By Stephen Spotswood
IOWA CITY, IA ― Veterans living in rural areas face a lot of challenges, the most common of which is having to travel long distances to access VA medical care. While community-based outpatient clinics (CBOCs) have helped bridge the gap between urban VAMCs and these veterans, they don’t entirely alleviate the difficulties.
For rural veterans needing regular specialty care, such as veterans diagnosed with HIV, those challenges are magnified. Now, with the help of telehealth technology, VA physicians are finding ways to bridge the distance between HIV specialists and the rural veterans that need them.
Michael Ohl, MD, MSPH, an infectious disease specialist at the Iowa City, IA, VAMC, has been working with HIV-positive veterans since his days as an internal medicine resident in San Francisco during the 1990s. “I trained in VAs in San Francisco and Seattle and worked in care in VA in every job I’ve had. It’s really part of my mission, working with that population,” he recounted.
Now in Iowa City, Ohl sees patients who sometimes drive hours to receive HIV specialty care. “I think there are challenges for people everywhere,” he said. “But there are some that are heightened in rural areas. Issues come up all the way along the continuum, from HIV testing to diagnosis to treatment.”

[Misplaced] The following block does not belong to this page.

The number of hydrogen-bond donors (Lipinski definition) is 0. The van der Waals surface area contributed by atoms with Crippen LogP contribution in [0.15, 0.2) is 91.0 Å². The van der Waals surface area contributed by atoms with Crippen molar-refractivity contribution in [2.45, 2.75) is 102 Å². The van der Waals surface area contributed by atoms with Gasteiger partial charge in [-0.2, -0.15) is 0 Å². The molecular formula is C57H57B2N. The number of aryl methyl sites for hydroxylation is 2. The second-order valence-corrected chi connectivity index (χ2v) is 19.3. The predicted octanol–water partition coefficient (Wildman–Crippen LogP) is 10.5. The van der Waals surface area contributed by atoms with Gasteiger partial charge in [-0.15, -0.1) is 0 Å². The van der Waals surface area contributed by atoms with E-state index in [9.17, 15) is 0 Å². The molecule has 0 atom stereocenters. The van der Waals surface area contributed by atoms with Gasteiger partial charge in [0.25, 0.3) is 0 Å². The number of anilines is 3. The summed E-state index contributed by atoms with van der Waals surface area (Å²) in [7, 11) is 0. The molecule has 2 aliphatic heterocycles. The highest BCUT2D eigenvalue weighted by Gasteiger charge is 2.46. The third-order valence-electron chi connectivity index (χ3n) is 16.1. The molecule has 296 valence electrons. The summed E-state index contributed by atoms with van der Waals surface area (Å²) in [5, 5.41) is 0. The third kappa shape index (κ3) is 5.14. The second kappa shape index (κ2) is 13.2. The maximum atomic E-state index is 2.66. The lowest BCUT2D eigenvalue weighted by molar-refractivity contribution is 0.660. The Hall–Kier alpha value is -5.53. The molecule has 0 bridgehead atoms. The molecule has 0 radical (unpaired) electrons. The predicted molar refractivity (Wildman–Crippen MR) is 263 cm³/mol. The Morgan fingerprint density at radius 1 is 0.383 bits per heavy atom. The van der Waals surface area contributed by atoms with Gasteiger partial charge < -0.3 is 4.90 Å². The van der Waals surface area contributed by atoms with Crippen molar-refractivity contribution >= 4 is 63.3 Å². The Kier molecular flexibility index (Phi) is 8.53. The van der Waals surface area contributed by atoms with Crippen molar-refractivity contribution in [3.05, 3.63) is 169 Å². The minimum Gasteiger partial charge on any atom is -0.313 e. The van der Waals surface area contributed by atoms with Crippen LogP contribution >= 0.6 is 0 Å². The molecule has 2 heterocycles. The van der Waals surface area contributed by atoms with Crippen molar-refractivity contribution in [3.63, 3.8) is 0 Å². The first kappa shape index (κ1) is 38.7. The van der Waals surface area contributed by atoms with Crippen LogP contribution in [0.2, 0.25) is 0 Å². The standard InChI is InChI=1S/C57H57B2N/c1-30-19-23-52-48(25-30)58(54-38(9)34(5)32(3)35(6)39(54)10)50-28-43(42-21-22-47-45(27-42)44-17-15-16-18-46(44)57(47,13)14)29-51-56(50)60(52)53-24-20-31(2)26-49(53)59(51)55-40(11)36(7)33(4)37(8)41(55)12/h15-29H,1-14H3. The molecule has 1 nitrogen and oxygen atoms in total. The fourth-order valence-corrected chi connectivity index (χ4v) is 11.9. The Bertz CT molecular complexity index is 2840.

Rural veterans are less likely to have an HIV test, so when they are tested and found to be positive, they’re more likely to be tested with a more-advanced HIV infection. “Part of it is due to stigmas,” Ohl explained. “People don’t talk about it as much. And there are fewer people around with HIV, so people are less likely to think about it.”
Once a veteran knows he or she has HIV, the barriers are mostly geographic. State-of-the-art HIV care is generally delivered by specialists, and those tend to be located in urban centers. “If you need short-term care, that’s one thing. But if you need lifelong care, that can become burdensome.”